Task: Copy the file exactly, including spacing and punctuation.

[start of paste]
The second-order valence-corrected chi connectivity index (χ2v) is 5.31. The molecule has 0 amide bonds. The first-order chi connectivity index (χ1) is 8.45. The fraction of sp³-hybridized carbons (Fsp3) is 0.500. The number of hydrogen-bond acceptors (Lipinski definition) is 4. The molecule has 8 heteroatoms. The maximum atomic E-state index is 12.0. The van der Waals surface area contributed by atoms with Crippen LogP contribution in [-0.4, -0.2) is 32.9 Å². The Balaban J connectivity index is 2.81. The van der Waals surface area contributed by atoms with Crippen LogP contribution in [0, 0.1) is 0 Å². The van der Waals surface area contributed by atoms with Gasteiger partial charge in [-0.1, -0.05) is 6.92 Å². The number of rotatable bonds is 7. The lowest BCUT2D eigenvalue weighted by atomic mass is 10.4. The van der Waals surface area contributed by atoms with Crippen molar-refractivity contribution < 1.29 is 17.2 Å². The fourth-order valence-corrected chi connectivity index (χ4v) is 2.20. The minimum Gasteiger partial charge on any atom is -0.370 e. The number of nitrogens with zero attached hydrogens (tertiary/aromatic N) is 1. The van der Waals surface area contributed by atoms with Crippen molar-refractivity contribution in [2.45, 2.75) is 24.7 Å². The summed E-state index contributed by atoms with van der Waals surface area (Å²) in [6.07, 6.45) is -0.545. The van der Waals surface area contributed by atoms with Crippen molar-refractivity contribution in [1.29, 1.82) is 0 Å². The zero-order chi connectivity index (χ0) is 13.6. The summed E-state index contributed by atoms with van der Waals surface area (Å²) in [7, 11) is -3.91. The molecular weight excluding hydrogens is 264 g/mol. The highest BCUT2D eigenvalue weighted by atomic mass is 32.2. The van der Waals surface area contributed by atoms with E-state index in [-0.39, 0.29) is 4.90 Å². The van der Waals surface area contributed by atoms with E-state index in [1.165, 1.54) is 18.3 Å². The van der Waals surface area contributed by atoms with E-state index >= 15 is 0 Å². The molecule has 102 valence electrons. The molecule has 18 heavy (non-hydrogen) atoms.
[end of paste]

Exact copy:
The second-order valence-corrected chi connectivity index (χ2v) is 5.31. The molecule has 0 amide bonds. The first-order chi connectivity index (χ1) is 8.45. The fraction of sp³-hybridized carbons (Fsp3) is 0.500. The number of hydrogen-bond acceptors (Lipinski definition) is 4. The molecule has 8 heteroatoms. The maximum atomic E-state index is 12.0. The van der Waals surface area contributed by atoms with Crippen LogP contribution in [-0.4, -0.2) is 32.9 Å². The Balaban J connectivity index is 2.81. The van der Waals surface area contributed by atoms with Crippen LogP contribution in [0, 0.1) is 0 Å². The van der Waals surface area contributed by atoms with Gasteiger partial charge in [-0.1, -0.05) is 6.92 Å². The number of rotatable bonds is 7. The lowest BCUT2D eigenvalue weighted by atomic mass is 10.4. The van der Waals surface area contributed by atoms with Crippen molar-refractivity contribution < 1.29 is 17.2 Å². The fourth-order valence-corrected chi connectivity index (χ4v) is 2.20. The minimum Gasteiger partial charge on any atom is -0.370 e. The number of nitrogens with zero attached hydrogens (tertiary/aromatic N) is 1. The van der Waals surface area contributed by atoms with Crippen molar-refractivity contribution in [2.45, 2.75) is 24.7 Å². The summed E-state index contributed by atoms with van der Waals surface area (Å²) in [6.07, 6.45) is -0.545. The van der Waals surface area contributed by atoms with Crippen molar-refractivity contribution in [1.29, 1.82) is 0 Å². The zero-order chi connectivity index (χ0) is 13.6. The summed E-state index contributed by atoms with van der Waals surface area (Å²) in [7, 11) is -3.91. The molecular weight excluding hydrogens is 264 g/mol. The highest BCUT2D eigenvalue weighted by atomic mass is 32.2. The van der Waals surface area contributed by atoms with E-state index in [-0.39, 0.29) is 4.90 Å². The van der Waals surface area contributed by atoms with E-state index in [1.165, 1.54) is 18.3 Å². The van der Waals surface area contributed by atoms with E-state index >= 15 is 0 Å². The molecule has 102 valence electrons. The molecule has 18 heavy (non-hydrogen) atoms.